The Penguin Book of Irish Poetry, Edited by Patrick Crotty

This is a magnificent anthology. Its size alone (over 1000 pages) would make it outstanding, but more to the point is its scope and adventurousness. It achieves what might seem nearly impossible, a balanced view of Irish poetry from the earliest times to the present. It does a great job of sorting out the unsurpassable from the merely passable. It's undaunted by the magnitude of the undertaking. Of course, like all editors of anthologies, Patrick Crotty isn't without a quirk or two, or an idee fixe of his own. These are most apparent, perhaps, when it comes to contemporary poetry and the vexed question of who's in and who isn't. As Crotty acknowledges in his sterling introduction, it's inevitable that "eyebrows will be raised" over this or that choice. I would have dropped some and added others; but every reader, naturally, will have his or her own opinion.

So what do we have? All the formidable poetic virtues, elegance, precision, intricacy, integrity, find an outlet here, from the sixth-century "Lament for Colum Cille" to Derek Mahon's "Courtyards in Delft". We have passages from William Allingham's "Laurence Bloomfield in Ireland" ("The Hamlet clustering on its hill is seen, A score of petty homesteads, dark and mean"), and many gems of the present, including Seamus Heaney's "A Sofa in the Forties".

Some Ulster Scots poems get in - "Donegore Hill", for example, by James Orr - along with those in Irish (translated) and standard English. The Nun of Beare, poems of the Fianna, O Bruadair, Jonathan Swift, O Rathaille, Peadar O Doirnin, Goldsmith, Yeats, Joyce, Louis MacNeice, Thomas Kinsella, Michael Longley, Michael Hartnett, Paul Muldoon...

Although the national story, the historical narrative, is adumbrated through complementary or contradictory verses, and all the plights and obsessions peculiar to the Irish get a showing, the book avoids an unduly nationalist, or any other kind of, bias. It simply keeps in mind the fact that Irish poets have always had something to react to, or inveigh against, whether new ways taking over from the old, an imposed asceticism in the place of abundance, or the terrible consequences of misgovernment.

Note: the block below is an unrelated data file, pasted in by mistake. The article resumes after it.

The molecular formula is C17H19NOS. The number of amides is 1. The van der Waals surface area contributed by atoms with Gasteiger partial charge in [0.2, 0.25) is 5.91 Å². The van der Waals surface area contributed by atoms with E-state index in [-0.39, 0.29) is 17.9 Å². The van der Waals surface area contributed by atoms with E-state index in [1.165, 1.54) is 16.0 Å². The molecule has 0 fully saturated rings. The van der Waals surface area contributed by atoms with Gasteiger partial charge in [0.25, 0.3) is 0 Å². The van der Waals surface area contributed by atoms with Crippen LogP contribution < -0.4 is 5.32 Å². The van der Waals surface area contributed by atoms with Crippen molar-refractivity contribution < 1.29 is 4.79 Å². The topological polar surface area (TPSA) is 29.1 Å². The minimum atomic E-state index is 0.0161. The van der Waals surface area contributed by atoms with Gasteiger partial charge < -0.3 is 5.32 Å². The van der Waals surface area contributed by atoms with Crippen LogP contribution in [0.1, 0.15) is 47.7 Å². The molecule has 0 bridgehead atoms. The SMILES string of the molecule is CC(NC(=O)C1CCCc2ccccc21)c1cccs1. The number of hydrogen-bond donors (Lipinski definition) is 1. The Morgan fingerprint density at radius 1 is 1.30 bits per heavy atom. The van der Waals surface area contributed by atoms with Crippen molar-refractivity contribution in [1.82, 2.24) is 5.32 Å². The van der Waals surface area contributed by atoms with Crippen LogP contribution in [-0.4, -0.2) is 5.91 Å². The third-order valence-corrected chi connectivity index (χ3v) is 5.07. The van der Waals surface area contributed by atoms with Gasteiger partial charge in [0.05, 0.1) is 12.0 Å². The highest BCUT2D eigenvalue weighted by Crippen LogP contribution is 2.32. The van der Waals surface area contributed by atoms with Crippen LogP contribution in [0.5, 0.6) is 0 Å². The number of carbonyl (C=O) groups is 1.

You should read this book as an extension of, and not a riposte to, good poetry anthologies of the recent past. Crotty pays tribute to a few of these, Thomas Kinsella's and John Montague's among them. He doesn't mention the Penguin Book's most obvious predecessor, Kathleen Hoagland's 1000 Years of Irish Poetry (1947), with which there is, unavoidably, quite a bit of overlap.

Both rely quite heavily on translation, since a good deal of their chosen material was written in Irish. Like Hoagland, Crotty has included all the great 19th- and early 20th-century translators: Samuel Ferguson, James Clarence Mangan, Kuno Meyer, Whitley Stokes. He has a tremendous advantage, in that new versions of old poems have recently become available in all their amazing variety.

It was (for example) an inspired choice on the part of the present editor to have four translations of Brian Merriman's "The Midnight Court" (c.1780) running in tandem: Ciaran Carson's, Seamus Heaney's, Thomas Kinsella's and Frank O'Connor's, all, in their different ways, as vivid and invigorating as the original ("How dare this old dirt-bird discuss womankind,/When a proof of his manhood no woman can find!").

As well as the more formal poetry that exemplifies the trends of successive eras - the high-mindedly Hibernian, austerely Augustan, rumbustiously rural, or whatever - there are sections devoted to songs and ballads of the type that used to be popular in the street or fair. Some have named authors such as WB Yeats, Thomas Davis or Patrick Kavanagh, but most are anonymous ("The Cow Ate the Piper"; "Johnny, I Hardly Knew You").

I am pleased Crotty found space for that epitome of Belfast aplomb, "The Ballad of William Bloat" ("In a mean abode on the Shankill Road,/ Lived a man named William Bloat"). However, I have to point out that this particular contribution is not anonymous (though it reads as if it ought to be). Raymond Calvert wrote it in the early part of the 20th century. Moreover, his words don't entirely correspond to those transcribed by Crotty.

Some other small errors or peculiarities have crept in here and there. For example, Crotty oddly gives the impression he thinks Padraig Colum's "The Poor Girl's Meditation" is an original poem, when it's a word-for-word translation of the Irish, "Ta me 'mo shuidhe o d'eirigh an ghealach areir". Francis Ledwidge's "Lament for Thomas MacDonagh" horrendously changes "But" to "And" in the final quatrain, thereby undermining the whole point of the poem.

One could go on with this kind of nit-picking. But, viewed as a whole, The Penguin Book of Irish Poetry is so rich in its inclusions, so superbly organised, showing such breadth of scholarship and (in general) felicity of judgement that complaint soon dies away, and applause for a great achievement prevails.

Patricia Craig's memoir, 'Asking for Trouble', is published by Blackstaff